Sunday, September 19, 2010
The Greeks believed in logic. They strive for perfection, and constantly looked for balance and proportion. To them seeking and having everything in harmony was ideal in their society. They borrowed elements from Egyptian architecture and transformed them to fit into their architecture. One main example is the over sized, over decorated, stylized columns used in the Hypostyle hall taken from the Egyptians and changed into balanced, symmetrical columns in Greek architecture. The Egyptians became the prototype for the Greeks leaving the Greeks to be the archetype.
The Romans, like the Greeks, strive for perfection. However what was different about them is that they were like the hybrid. They took ideas from both the Egyptians and Greeks. They took the concept of having balance, symmetry, and columns from the Greeks and added decorative ornamentation just like what the Egyptians did in their structures. The Romans did not settle for just designing what past societies designed but they pursued for something more and thus the technological breakthrough of the arch. The Romans combined both societies architectural forms and making them their own.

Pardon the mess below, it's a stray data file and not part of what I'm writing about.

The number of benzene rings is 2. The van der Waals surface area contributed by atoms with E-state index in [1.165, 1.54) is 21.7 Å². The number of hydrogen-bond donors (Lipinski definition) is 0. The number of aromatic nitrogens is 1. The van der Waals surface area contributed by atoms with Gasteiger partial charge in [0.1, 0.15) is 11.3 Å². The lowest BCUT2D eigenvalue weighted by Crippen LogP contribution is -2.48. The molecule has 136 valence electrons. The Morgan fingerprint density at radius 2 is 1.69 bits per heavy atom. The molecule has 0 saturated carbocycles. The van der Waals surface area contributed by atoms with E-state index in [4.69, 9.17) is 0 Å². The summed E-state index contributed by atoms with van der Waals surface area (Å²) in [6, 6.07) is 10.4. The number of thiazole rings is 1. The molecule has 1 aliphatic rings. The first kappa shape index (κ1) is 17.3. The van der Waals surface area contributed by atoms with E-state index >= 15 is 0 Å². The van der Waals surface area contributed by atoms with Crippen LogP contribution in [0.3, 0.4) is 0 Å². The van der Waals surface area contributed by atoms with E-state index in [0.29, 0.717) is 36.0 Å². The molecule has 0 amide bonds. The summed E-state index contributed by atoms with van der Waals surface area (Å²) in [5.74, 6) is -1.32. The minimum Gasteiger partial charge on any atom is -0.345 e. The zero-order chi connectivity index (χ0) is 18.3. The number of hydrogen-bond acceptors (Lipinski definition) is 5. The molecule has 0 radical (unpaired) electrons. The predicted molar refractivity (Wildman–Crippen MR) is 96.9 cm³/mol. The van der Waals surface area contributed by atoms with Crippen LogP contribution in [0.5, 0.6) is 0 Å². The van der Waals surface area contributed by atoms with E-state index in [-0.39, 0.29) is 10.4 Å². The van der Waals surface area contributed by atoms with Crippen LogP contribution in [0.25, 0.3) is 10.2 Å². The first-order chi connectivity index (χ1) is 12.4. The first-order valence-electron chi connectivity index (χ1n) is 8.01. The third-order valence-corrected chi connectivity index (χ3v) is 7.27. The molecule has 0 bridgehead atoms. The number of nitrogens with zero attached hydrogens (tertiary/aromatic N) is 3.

Tuesday, September 14, 2010
2. The lesson I extracted from Macauley was that anyone could and can lie about anything. In this case the lies where of an archeological discovery of a burial ground. The archeologist miss-interpreted everything that he saw, he made up a whole story of what the bodies could have been like and about how they could have possibly lived. This is true about what we sometimes read on the internet. The person Macauley could have been describing as an archeologist could be that one person setting behind there keyboard and typing anything they want and publishing on the web, mainly Wikipedia. A way in which I can personally avoid reading false evidence is by first looking at scholar websites, and researching the websites that I may look at, and checking if they are up to date. Another way is to cross-reference, if the same information is seen in about four or more different websites and different publishers, the information may most likely be correct. All it takes is a little time to do a bit more research to get the facts.